Healthcare Industry Reacts to the BCRA

Featured, healthcare reform, Hospital Management

Healthcare leaders and advocacy groups universally panned the Better Care Reconciliation Act, citing concerns that the bill will harm rather than help America’s most vulnerable patients. The Congressional Budget Office estimates that the BCRA would leave 22 million Americans without health coverage by the next decade.

Below, you can read the responses from several healthcare organizations about the latest GOP healthcare bill:

In a press release, The American Nurses Association stated, “This bill goes against ANA’s core principles for health system transformation. It reduces access to a standard package of essential health care services for all citizens and residents; it reduces the ability of individuals to acquire primary, community-based preventive services and will drive up the cost of health care; it reduces the ability of individuals to utilize health care services in an economic way; and it says nothing of ensuring a sufficient supply of a skilled workforce necessary to providing quality health care services to all citizens and residents.”

The American Medical Association weighed in with a letter to Congress, saying, “Medicine has long operated under the precept of Primum non nocere, or “first, do no harm.” The draft legislation violates that standard on many levels.”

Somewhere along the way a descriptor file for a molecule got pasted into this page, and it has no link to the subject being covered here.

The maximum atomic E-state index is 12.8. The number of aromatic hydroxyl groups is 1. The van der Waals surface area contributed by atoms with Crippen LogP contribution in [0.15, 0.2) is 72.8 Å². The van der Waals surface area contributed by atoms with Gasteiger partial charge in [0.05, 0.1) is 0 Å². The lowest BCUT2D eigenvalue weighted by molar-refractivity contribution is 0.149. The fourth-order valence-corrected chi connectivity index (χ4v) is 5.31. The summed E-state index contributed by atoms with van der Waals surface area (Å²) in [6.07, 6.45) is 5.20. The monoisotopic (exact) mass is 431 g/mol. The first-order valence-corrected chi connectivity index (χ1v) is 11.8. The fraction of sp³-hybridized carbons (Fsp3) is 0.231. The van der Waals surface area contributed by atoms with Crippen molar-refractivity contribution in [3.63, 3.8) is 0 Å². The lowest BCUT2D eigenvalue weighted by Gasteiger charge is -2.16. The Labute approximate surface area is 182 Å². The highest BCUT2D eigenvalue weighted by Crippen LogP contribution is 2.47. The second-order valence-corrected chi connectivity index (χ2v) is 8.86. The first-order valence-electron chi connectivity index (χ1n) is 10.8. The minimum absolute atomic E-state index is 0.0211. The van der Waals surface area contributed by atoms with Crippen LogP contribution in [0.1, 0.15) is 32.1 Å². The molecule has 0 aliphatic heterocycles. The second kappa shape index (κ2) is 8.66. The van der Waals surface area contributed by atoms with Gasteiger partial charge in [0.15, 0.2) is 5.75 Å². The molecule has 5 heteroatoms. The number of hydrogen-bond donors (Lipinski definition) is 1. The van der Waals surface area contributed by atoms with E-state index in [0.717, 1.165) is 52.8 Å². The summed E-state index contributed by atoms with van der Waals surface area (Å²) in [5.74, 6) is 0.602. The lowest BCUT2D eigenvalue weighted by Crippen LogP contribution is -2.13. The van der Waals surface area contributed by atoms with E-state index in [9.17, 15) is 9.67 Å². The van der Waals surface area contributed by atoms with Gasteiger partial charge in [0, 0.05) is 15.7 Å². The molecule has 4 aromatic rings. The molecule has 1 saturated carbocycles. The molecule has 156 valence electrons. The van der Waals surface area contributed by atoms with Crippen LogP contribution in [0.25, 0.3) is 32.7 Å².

American Hospital Association’s President and CEO Rick Pollack warned that, “history will remember how the Senate votes and whether it votes to protect coverage or leave the most vulnerable behind.”

The American Heart Association’s CEO Nancy Brown slammed the BCRA, saying, “Our analysis of the proposed GOP health care reform plan indicates that, relative to current law, it significantly diminishes the existing Medicaid program, reduces access to quality coverage, raises premiums for older and low-income individuals and limits benefits. Despite its name, this isn’t better care.”

National Nurses United called the bill “disgraceful” and cautioned lawmakers that should it pass, the BCRA “will be long remembered by voters.”

In a written statement, the Catholic Health Association urged U.S. lawmakers to scrap the BCRA bill and start again.  “We can and must do better on behalf of all those who rely on our nation’s health care programs and providers. We recommend a new bipartisan focus to make improvements in our health care system that will stabilize the insurance market, improve affordability and strengthen and expand health coverage.”


What’s your take on the latest healthcare reform developments?

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